? High-end grapes aren ?t selling: You know that recession that the wine business says we ?re not having? Well, perhaps they ?ll acknowledge it now, with a report from the great Dan Berger that says some industry analysts say that a good portion of the fruit, even in top locations such as Napa and Sonoma, may go unsold this year. Says one grower who can ?t sell his grapes: "I have heard of some wineries which don’t even have enough money to bottle last year’s wine, and if that’s the case, they certainly don’t have enough money to buy grapes."

? Starbucks tests wine sales: How desperate is the world ?s most over-hyped coffee chain, which has seen business slow and its stock price slump? Pretty desperate, apparently. Said one analyst: ?I think it is a little bit of a risky move, especially if they were to do this on a large scale."

Winebits 87: Virginia tops California, wine as art, oak-free chardonnay

? Virginia 1, California 0: Richard Leahy analyzes the stunning verdict from Decanter ?s Michael Broadbent, the eminent English critic. This is must reading, since it will probably be ignored by most of the U.S. wine media. Broadbent gave "four stars-plus" ratings to two wines from Barboursville Vineyards, panned California, and compared a Barboursville wine to the finest white Rhone.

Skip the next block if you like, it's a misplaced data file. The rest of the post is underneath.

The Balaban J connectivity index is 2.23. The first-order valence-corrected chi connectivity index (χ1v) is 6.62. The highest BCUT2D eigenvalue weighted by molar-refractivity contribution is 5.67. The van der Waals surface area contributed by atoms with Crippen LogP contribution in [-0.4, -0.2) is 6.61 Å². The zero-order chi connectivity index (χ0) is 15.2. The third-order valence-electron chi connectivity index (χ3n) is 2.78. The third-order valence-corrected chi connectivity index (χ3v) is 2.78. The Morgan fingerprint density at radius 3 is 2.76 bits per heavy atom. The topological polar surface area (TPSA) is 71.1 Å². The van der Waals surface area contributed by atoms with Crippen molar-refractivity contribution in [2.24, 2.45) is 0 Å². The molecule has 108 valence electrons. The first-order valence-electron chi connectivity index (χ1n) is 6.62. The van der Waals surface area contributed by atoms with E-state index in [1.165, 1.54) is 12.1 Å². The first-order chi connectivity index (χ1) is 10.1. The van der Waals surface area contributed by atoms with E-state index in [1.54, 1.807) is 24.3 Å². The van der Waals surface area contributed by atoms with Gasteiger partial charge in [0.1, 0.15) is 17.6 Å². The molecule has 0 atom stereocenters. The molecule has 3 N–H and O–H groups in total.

? Exploring the arts through wine: Wine is a great theme for bringing together all sorts of interesting and beautiful things, reports Bill Daley in the Chicago Tribune. Chicago ?s Art Institute is holding what museum officials say is the first time a major art museum has done this. Among the exhibits: A 2,500-year-old Greek wine jug adorned with renderings of the maenads, female followers of the god of wine, to a 2007 work, "Leonardo’s Last Supper," made by Chicago-based artist Brigitte Riesebrodt out of recycled wine barrel staves still smelling of the grape.

? Oak-free chardonnay comes of age:  Or so says the inestimable Robert Whitley: ?What the ?oak-free ? chardonnay movement needed was a courageous example of unoaked chardonnay made from exceptional grapes sourced from top-notch vineyards. Courage would be necessary, lest the temptation to use the barrel on glorious chardonnay grapes might prove too much for the mere mortal winemaker to overcome. ? And, reports,he found some.